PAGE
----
Work from the inside out, AKA Everything is local. – Free Range Oyster
The first thing to note is that no one is without influence, and those who have very little have either never tried to extend it or have never been taught how. Consider this a crash course for the front line grunt in the culture war. Please note, you’ll never get any of these perfectly, and you shouldn’t try to polish all the edges before moving outward, just make sure you have a solid foothold. Metaphors may blend during shipment.
Start with yourself. Know what your principles are, and why. Be able to express them, in written or verbal form (preferably both). You don’t have to be a great rhetorician, but being able to explain yourself clearly and concisely is invaluable. As a side bonus, it’s handy for everything else. Get familiar with history, with basic political philosophy, with common issues and general facts. You don’t have to be a wonk, just be conversant with the basics. If you’re religiously inclined (or even if you’re not), be sure to spend some time with holy writ, both reading and pondering. Above all, work on living your principles. Don’t make a show of it, just do it.
Now reach out a little. This can be a challenge for introverts and the socially unskilled, but not as much as you might think. Strengthen the connections you have first. Do you have family you’re on good terms with? Close friends? When was the last time you talked to them or spent time with them? There’s a great deal that has been said and written on interpersonal relations, so I won’t reproduce it all here. Just build trust and camaraderie with people as you’re able. Discretely and politely share your values with those around you. Set an example, encourage them, help them in ways that will make them more independent. For fundamentals I’d recommend How to Win Friends and Influence People and The 7 Habits of Highly Effective People; they’re both excellent, and my efforts in life have been much more successful as I’ve followed them. They may come across as cliched, but it’s the same way Casablanca is cliched.
Then the trickier part: how about neighbors? How many do you know, and how well do you know them? Get to know the people in your area. Online communities are wonderful – this one in particular has gotten me through some brutally difficult times – but they have their limits. As much as I love Hoyt’s Huns, when I need to strip a roof or haul a truckload of rubbish or build a fence, it’s my neighbors I turn to. Not every person is worth building a relationship with, but you never know until you meet them. The good ones you can move into that first circle around you, and share with and influence them. The others do your best to be on polite terms with; you never know when or how simple politeness will pay off.
If you’re a creative type, make things that reflect your values. Our Beloved Hostess has written a great deal on this over the years, so I’ll just summarize: Put quality first. Don’t preach. Don’t give in to what someone else tells you to create. Keep making. Keep improving.
There are other opportunities in the creative sphere besides making things yourself. Patronize creators whose art you appreciate (this applies to craftsmen and other skilled workers too) and spread the word to others you know. Don’t be afraid to share things you’re excited about. Request good books at your local library, or donate them there if you can. If you are an attendee at conventions, consider getting involved or at least offering suggestions for material to cover or guests to invite. Do you go to museums or concerts? Find out if there’s a way to give input on what they’re showing. Heck, put together a concert or dinner or art show: it’s not easy, but it’s not as hard as you might imagine. One of my brothers planned, prepared, rehearsed, advertised, and directed a performance of Gershwin’s Rhapsody in Blue while still in high school. A church group I knew in California put together a show of local visual artists together with a concert of fabulous classical instrumentalists and vocalists on a shoestring budget.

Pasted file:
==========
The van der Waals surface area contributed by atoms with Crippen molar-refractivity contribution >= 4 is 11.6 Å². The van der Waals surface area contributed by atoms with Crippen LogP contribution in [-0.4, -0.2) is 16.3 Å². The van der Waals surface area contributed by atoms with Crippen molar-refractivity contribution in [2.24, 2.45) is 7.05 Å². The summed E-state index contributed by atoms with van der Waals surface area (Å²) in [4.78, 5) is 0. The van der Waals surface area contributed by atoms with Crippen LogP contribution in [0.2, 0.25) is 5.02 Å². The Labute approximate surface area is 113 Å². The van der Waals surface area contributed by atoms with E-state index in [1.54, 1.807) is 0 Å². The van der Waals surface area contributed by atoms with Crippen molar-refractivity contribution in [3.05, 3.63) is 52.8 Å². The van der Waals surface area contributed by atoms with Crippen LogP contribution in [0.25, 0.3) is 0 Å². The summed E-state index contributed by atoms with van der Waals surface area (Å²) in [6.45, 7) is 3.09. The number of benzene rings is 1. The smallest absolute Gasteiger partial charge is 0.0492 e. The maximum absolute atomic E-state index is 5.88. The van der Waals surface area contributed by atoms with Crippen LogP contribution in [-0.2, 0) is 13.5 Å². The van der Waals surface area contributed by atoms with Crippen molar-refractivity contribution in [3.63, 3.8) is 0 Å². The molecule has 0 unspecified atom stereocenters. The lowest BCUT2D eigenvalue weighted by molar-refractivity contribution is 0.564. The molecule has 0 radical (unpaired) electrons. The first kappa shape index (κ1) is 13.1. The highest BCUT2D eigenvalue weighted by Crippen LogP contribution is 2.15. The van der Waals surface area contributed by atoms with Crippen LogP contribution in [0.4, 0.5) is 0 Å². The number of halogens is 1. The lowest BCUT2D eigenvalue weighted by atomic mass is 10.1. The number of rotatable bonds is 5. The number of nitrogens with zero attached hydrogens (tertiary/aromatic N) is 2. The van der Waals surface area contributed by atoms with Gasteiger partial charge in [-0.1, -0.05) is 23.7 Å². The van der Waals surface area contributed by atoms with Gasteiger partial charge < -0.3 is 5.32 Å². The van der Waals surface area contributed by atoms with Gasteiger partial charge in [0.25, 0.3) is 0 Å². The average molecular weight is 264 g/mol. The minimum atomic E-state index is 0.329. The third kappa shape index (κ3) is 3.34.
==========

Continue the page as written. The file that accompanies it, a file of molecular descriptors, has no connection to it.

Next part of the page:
Whatever your profession, trade, calling, or job, do it well. If you’re not employed and want to be, then finding a job is your full time job. Whatever you have to do, work hard at it. I cannot say enough of how important example is. People you work for will see it, people you work with will see it, people who work for you will see it, people you want to work for will see it, and you may plant a seed there. Again, this will serve you well regardless of culture wars.
Organizations are next. There are various opportunities online – open source projects, special interest forums – but most have a geographical component. At the local level is where everything starts. Professional and networking groups, religious organizations, conventions, HOAs, town councils, school boards, fraternal orders, band boosters, writers’ groups, sewing circles, guilds and trade groups, makerspaces, clubs of all kinds… get involved in what interests or affects you. Some of those get into politics, which I’ve largely tried to avoid here, but the same processes and principles apply there. Know who your local political and governmental people are, your mayor, city councilcritter, state legislator, party rep, precinct captain, etc. Get to know them; make sure they know you. Bring those people and those organizations into your circle of influence. Look for opportunities to advance those principles you identified at the beginning, even if just a little. Maybe especially if it’s just a little.
It took the progressives, communists, fascists, social justice whiners, and other authoritarians generations of this kind of effort to put us where we are today. It will take a long time – years at least – to put it right, but every step we move forward, every haven we build makes our lives a little easier. Don’t give up. Keep pushing.